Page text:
Blogging about blogging

Session #91 has been announced by the hosts, Belgian Smaak. The pleasingly wide-open topic is ‘Your first Belgian’.

Chris Hall has reminded us all about his Golden Posts project:

Each tired sigh from the crypt of “is beer blogging dead?” (accompanied by the rattling of chains, creaking of doors and so on) suggests to me a suffocating, numbing ignorance of just how many great beer blogs are out there, so I hope The Golden Posts could help people find new, great blogs.

→ And speaking of mass-blogging circle-jerking love-ins, don’t forget that we’re ‘going long’ on 30 August — we’d love you to join in!

News, Nuggets & Longreads 02/08/2014

Pint of beer illustration.

Seven days is too long without you, baby!

Here’s our weekly round-up of links from around the Blogoshire and beyond.

This post from Pete Drinks is thought-provoking: when he found beers from a brewery underwhelming, they contacted him to explain that it was a result of over-optimistic ‘best before’ dates — a commercial necessity, it seems. But, as Pete observes, “not every punter that drinks one of their beers after it’s past its best will write a blog about it and get to understand what went wrong“.

Craig Gravina at DrinkDrank gave a blunt state of the nation address with regard to ‘craft beer‘:

First, I think a change is coming. Is it a bubble? Maybe, maybe not, and whatever is going to happen, isn’t going to happen over night. But I think we’re moving into the breaking zone—kinda like when the phrase “fo shizzle my nizzle” became common in upper class, white suburban neighborhoods.

→ Carla Jean Lauter (aka Beer Babe) has written a chunky piece for Medium.com about the unstoppable march of India Pale Ale (IPA) across the US, arguing that the best examples are now being brewed on the East Coast. She backs this assertion up with the best data at hand, from beer rating sites. Interesting stuff, even for those of us who’ve never crossed the Atlantic.

→ While we’re considering the geography and culture of a country we’ve never visited, here’s Jeff Alworth on why Idaho isn’t a great beer state, while Washington and California are.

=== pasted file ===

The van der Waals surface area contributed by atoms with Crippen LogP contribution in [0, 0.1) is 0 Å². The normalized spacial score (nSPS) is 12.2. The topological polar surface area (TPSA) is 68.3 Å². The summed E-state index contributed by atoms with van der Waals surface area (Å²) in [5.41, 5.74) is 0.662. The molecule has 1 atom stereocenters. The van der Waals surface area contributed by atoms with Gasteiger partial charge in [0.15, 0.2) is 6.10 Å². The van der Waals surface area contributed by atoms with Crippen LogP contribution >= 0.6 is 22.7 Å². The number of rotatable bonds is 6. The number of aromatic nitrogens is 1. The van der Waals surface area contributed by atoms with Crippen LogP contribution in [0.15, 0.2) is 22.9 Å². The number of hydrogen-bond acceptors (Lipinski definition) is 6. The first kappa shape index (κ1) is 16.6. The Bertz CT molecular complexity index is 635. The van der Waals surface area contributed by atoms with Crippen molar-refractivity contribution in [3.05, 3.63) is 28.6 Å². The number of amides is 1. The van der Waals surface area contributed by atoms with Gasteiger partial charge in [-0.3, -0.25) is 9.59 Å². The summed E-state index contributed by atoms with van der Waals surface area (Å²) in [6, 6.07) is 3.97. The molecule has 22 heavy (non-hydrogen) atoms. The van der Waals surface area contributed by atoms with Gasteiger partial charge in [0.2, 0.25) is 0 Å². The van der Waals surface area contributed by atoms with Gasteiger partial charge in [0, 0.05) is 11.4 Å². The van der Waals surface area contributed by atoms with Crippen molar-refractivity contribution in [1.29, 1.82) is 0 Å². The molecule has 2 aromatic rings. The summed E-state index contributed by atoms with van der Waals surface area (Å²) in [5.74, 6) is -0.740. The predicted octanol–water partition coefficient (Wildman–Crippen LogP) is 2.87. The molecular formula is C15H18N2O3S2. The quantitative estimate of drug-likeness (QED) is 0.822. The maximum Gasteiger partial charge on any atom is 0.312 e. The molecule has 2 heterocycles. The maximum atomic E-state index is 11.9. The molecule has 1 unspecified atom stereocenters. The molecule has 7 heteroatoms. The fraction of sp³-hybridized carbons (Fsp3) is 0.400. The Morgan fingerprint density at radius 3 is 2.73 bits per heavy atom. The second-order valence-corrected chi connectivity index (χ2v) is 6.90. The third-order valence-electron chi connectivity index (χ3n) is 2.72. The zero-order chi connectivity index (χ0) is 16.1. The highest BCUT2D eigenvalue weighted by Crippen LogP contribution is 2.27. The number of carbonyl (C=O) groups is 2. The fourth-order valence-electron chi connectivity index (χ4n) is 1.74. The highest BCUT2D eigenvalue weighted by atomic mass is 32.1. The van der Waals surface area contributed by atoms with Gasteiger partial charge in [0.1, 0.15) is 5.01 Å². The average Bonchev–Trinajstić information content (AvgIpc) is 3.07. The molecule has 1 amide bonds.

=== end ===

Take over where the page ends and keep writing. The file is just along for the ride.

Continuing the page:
→ As yet unread, but saved to Pocket, archaeologists Billy Quinn and Declan Moore explore whether a particular type of Irish field monument might not actually be the worlds earliest breweries. (Via @craigheap)

Clive Martin of Vice writes explores the gentrification of London through a crawl of its pubs and bars. The blokey, less-gentrified-than-thou tone wears a bit thin, but he makes some good points. (Via @roryelsome)

→ It’s not often beer plays a part in international affairs, but this Russian lager commercial starring David Duchovny has arrived at an inopportune moment.

→ Isn’t this pretty?

→ And, finally, a couple of Brew Britannia reviews, from The Barley Blog and Glen Humphries.

News, Nuggets & Longreads 26/07/2014

mild_brum_474

By the time you read this, we will be in Birmingham preparing for our turn at the Beer Bash (3 pm). Let’s hope some people turn up to see us.

At any rate, through the magic of post scheduling, here’s everything of interest we’d spotted by Thursday evening, for your enjoyment this Saturday morning.

→ We’ve managed to avoid the ‘What does AK stand for?’ debate until this point but this post by Martyn Cornell has got us hooked.

→ Late night parties at London Zoo amid the gorillas, tigers and snakes? What could possibly go wrong?

Barm on his relief at finding a beer he can rave about: “I have no idea whether Fourpure’s other beers are also as good as this, and to be honest I don’t really care.”

Barry Masterson cuts through the politics to observe (a) that he really likes Stone’s beer and (b) when they open their brewery in Berlin, it’ll be good news for him.

While Jordan St John goes beyond being a bit miffed at the crowd-funding aspect of Stone’s project: Stone’s Indiegogo campaign is actively evil because they are exploiting secondary ideas around the brewery business model like art and community in order to get you to pay them money to do something they are going to do anyway.”

→ Because Ed is a scientist, he reads all kinds of boring in-depth publications that most of us don’t, which is how he caught the news that lager yeast probably didn’t originate in Patagonia after all, but in Tibet.

→ From a couple of weeks back, an inspiring home brew recipe from Michael ‘Sour Beer’ Tonsmeire, called Saison ‘Merica. Just look at the picture of the beer in the glass: Yum!

→ Jay Brooks keeps up a constant flow of nice scans from old beer ads on his blog, but this one particularly caught our attention:

erlanger

Why don’t more mainstream brewers produce a really well-made, top-notch flagship lager? Is it because it would highlight the poor quality of their other supposedly ‘premium’ products?

→ Er, that’s it. No ‘longreads’ of note, and no Brew Britannia reviews to link to. Let’s hope everyone is writing something good for 30 August, eh?